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Just wondering what is a better way to configure my model?

I like the Fluent API, because then my POCO's are not full of EF specific attributes.

Is there anything you can't do with the Fluent API that you can with attributes?

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closed as primarily opinion-based by Mez, Yan Sklyarenko, Gamb, DavidG, duskwuff Jul 9 at 0:35

Many good questions generate some degree of opinion based on expert experience, but answers to this question will tend to be almost entirely based on opinions, rather than facts, references, or specific expertise.If this question can be reworded to fit the rules in the help center, please edit the question.

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Just an idea: What I usually do is create a Model project with my POCOs, and then in the Repository project, create a new set of POCOs specifically for EF, and put my annotations there. Then I just map between the two in mapper classes. That way, my model stays untouched, and makes it easy to add to/change my data strategy, if necessary (e.g. add an XmlRepository and use the same Model classes). –  adimauro Mar 27 '11 at 13:30

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up vote 65 down vote accepted

Everything what you can configure with DataAnnotations is also possible with the Fluent API. The reverse is not true. So, from the viewpoint of configuration options and flexibility the Fluent API is "better".

Configuration examples (for sure not a full list) which are possible in the Fluent API but not with DataAnnotations (as far as I can see):

  • Switch off cascading deletes:

    .WillCascadeOnDelete(false)

  • Specify foreign key column name in the database when the key isn't exposed in your object model:

    .Map(conf => conf.MapKey("MyForeignKeyID"))

  • Fine granular tuning of relationships, especially in all cases where only one side of an association is exposed in the object model:

    .WithMany(...), WithOptional(...), WithRequiredDependent(...), WithRequiredPrincipal(...)

  • Specification of inheritance mapping between object model and database tables (Table-Per-Hierarchy, Table-Per-Type, Table-Per-Concrete-Class):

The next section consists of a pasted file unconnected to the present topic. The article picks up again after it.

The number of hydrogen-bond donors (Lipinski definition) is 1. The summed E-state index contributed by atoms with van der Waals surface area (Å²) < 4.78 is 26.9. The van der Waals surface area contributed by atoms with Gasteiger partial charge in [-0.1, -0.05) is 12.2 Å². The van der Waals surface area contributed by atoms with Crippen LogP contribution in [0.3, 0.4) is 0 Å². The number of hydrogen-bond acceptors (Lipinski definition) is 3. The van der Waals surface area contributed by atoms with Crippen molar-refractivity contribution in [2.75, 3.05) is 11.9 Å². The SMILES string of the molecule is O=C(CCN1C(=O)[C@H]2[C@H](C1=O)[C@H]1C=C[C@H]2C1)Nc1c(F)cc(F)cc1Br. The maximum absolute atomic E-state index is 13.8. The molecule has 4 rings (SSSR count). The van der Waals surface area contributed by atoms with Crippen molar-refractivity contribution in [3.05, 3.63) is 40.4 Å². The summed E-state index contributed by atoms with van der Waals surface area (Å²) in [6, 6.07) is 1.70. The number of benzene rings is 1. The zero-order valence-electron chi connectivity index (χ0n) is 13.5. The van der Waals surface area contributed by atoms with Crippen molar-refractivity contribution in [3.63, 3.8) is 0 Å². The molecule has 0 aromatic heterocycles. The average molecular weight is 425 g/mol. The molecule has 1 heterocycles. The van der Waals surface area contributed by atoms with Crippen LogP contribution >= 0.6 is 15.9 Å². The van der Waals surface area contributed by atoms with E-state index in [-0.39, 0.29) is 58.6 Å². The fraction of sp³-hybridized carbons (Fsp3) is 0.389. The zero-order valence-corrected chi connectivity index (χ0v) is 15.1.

.Map<TDerived>(Action<EntityMappingConfiguration<TDerived>> ...)

Edit: Microsoft considers the Fluent API as an "advanced feature" (Quote from here):

The fluent API is considered a more advanced feature and we would recommend using Data Annotations unless your requirements require you to use the fluent API.

But in my opinion you reach the limitations of DataAnnotations very quickly (except perhaps for extremely simple object models). If you cannot fine tune your model with DataAnnotations anymore your last resort is to follow the default mapping conventions (by naming your properties according to those rules). Currently you cannot overwrite the conventions (only disable them; MS announced to give configuration options for the conventions in future EF releases). But if you don't want to be forced by the mapping conventions when you define your object model, your only option then is the Fluent API.

Learning the Fluent API is almost a Must imho, the DataAnnotations are a nice-to-have for simple applications.

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I am a newbie in this field. Can Fluent API be used to validate user interfaces as DataAnnotation can do? –  Please don't touch Jan 17 '12 at 9:18
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@CounterTerrorist: I don't think so. For example: If you put the [Required] attribute on a property in an ASP.NET MVC application it will be used both by EF and by MVC for validation purposes because both can process this attribute. But MVC won't understand the Fluent API configuration. So, if you remove the attribute and use HasRequired in Fluent API instead, for EF it will be the same but not for MVC. (In my opinion the attributes should have been named differently, the usage of the DataAnnotations namespace from different components and for different purposes is very confusing.) –  Slauma Jan 17 '12 at 11:20
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OK. Thanks. I just tried it and the result is exactly the same as what you said. I hope the next MVC's validation can work with Fluent API. :) –  Please don't touch Jan 17 '12 at 11:25
    
Also note [DefaultValue()] isn't possible in Fluent Either. –  webnoob Feb 8 at 16:32
    
From cogaritis (not enough rep to comment) : MinValue is an attribute that cannot be defined via Fluent API (Programming Entity Framework: Code First) –  Serge Ballesta Jul 8 at 12:37

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